Lynching the scapegoat


I’m unmoved by Hussein’s hanging. It would mean something if it signalled a turn for the better in Iraq, but to me it simply indicates that the US has created such a catastrophe there that they still fear a vanquished and powerless enemy. Nevertheless, commentators around the world have been able to draw more valuable conclusions from this sad show trial and it’s denoument.

Tariq Ali, writes:

It was symbolic that 2006 ended with a colonial hanging – most of it (bar the last moments) shown on state television in occupied Iraq. It has been that sort of year in the Arab world. After a trial so blatantly rigged that even Human Rights Watch – the largest single unit of the US human rights industry – had to condemn it as a total travesty. Judges were changed on Washington’s orders; defence lawyers were killed and the whole procedure resembled a well-orchestrated lynch mob. … And while some Shia factions celebrated in Baghdad, the figures published by a fairly independent establishment outfit, the Iraq Centre for Research and Strategic Studies, reveal that just under 90% of Iraqis feel the situation in the country was better before it was occupied.

The ICRSC research is based on detailed house-to-house interviewing carried out during the third week of November 2006. Only 5% of those questioned said Iraq is better today than in 2003; 89% of the people said the political situation had deteriorated; 79% saw a decline in the economic situation; 12% felt things had improved and 9% said there was no change.

That Saddam was a tyrant is beyond dispute, but what is conveniently forgotten is that most of his crimes were committed when he was a staunch ally of those who now occupy the country. It was, as he admitted in one of his trial outbursts, the approval of Washington (and the poison gas supplied by West Germany) that gave him the confidence to douse Halabja with chemicals in the midst of the Iran-Iraq war. He deserved a proper trial and punishment in an independent Iraq. Not this.

Glenn Greenwald makes the obvious comparison with justice in the US, while carefully omitting the word “fair” in reference to Hussein’s trial:

The President is certainly right that it is is a good thing that Saddam Hussein was given a trial, represented by lawyers, with an opportunity to contest his guilt, before being deemed to be guilty. That is how civilized countries function, by definition.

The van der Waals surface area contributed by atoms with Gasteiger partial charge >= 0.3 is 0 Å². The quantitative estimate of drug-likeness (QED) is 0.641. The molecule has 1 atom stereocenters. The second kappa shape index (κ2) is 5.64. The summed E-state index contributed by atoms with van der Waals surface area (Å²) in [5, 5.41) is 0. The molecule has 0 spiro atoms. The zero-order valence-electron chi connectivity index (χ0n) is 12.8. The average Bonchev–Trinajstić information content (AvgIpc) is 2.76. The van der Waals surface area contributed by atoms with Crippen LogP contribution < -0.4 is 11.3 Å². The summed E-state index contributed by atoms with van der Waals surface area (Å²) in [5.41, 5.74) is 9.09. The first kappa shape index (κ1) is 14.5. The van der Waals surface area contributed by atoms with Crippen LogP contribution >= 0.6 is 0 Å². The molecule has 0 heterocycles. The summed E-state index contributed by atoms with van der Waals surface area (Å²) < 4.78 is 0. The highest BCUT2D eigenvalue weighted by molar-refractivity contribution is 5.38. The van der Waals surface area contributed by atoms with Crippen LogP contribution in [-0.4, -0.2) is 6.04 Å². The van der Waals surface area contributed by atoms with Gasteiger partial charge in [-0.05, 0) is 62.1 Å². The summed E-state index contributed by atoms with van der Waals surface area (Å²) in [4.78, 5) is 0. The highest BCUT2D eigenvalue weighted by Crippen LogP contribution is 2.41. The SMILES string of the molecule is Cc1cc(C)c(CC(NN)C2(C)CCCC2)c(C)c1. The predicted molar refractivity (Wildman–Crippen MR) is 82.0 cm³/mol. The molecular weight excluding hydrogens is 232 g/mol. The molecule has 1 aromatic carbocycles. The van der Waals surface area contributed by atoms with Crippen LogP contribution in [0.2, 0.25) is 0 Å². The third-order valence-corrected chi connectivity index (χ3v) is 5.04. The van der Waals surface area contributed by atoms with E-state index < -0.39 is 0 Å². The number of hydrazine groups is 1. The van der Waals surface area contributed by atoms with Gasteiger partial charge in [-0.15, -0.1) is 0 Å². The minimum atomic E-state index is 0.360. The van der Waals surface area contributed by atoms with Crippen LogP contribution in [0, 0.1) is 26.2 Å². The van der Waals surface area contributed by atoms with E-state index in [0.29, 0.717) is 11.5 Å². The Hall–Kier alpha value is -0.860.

That is why it is so reprehensible and inexpressibly tragic that the Bush administration continues to claim — and aggressively exercise — the power to imprison and punish people without even a pretense or fraction of the due process that Saddam Hussein enjoyed. The Bush administration believes that it has the power to imprison whomever it wants, for as long as it wants, without even giving them access to the outside world, let alone “a fair trial.” The power which it claims — which it has seized — extends not only to foreign nationals but legal residents and even its own citizens.

George Bush ordered U.S. citizen Jose Padilla abducted and shoved into a black hole for almost four years, all the while torturing him and refusing him any contact with the outside world, let alone any due process. He did the same to U.S. citizen Yaser Hamdi and legal resident Ali Saleh Kahlah al-Marri. In all of those cases, he claimed — and still claims — the power to hold them in that manner forever, and claims they are not entitled to any process of any kind.

But I’ll leave the final word to Lindsay Beyerstein because it explains my despondency about the whole thing, especially when I see news specials going into detail about the tawdry incident, and self congratulatory chest thumping from politicians and conservatives:

Saddam wasn’t hanged for genocide against the Kurds, in fact, he wasn’t even tried for those crimes against humanity. Instead, Saddam was executed for his role in a government-led purge following an assassination attempt in 1982. No doubt, the Americans wanted to make sure Saddam was executed on lesser charges before he could be tried for his larger crimes against humanity in which the United States and its allies were complicit.

Re: the title.
Hussein was no innocent. He was entirely culpable for his actions in the war against Iran and his actions against the Kurds and Marsh Arabs. So I tried to find a better word than “scapegoat”. But scapegoat means someone who has our sins placed upon him, and is then executed so as to atone for *our* wrongdoings. And in this sense the word is perfect for Hussein’s show trial and execution.
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2 Responses to Lynching the scapegoat

  1. martin says:

    Comments haven’t been working on this site, but I didn’t realise. It appears to be a conflict between the Ajax comments plugin and either cocomment, mootools or both. So Ajax comments is turned off.

  2. That Saddam was a scapegoat is beyond doubt. That his trial was like standing before a lynch mob is unquestionable.

    His execution was a criminal act and George W Bush and Tony Blair are responsible and should be held accountable for it.

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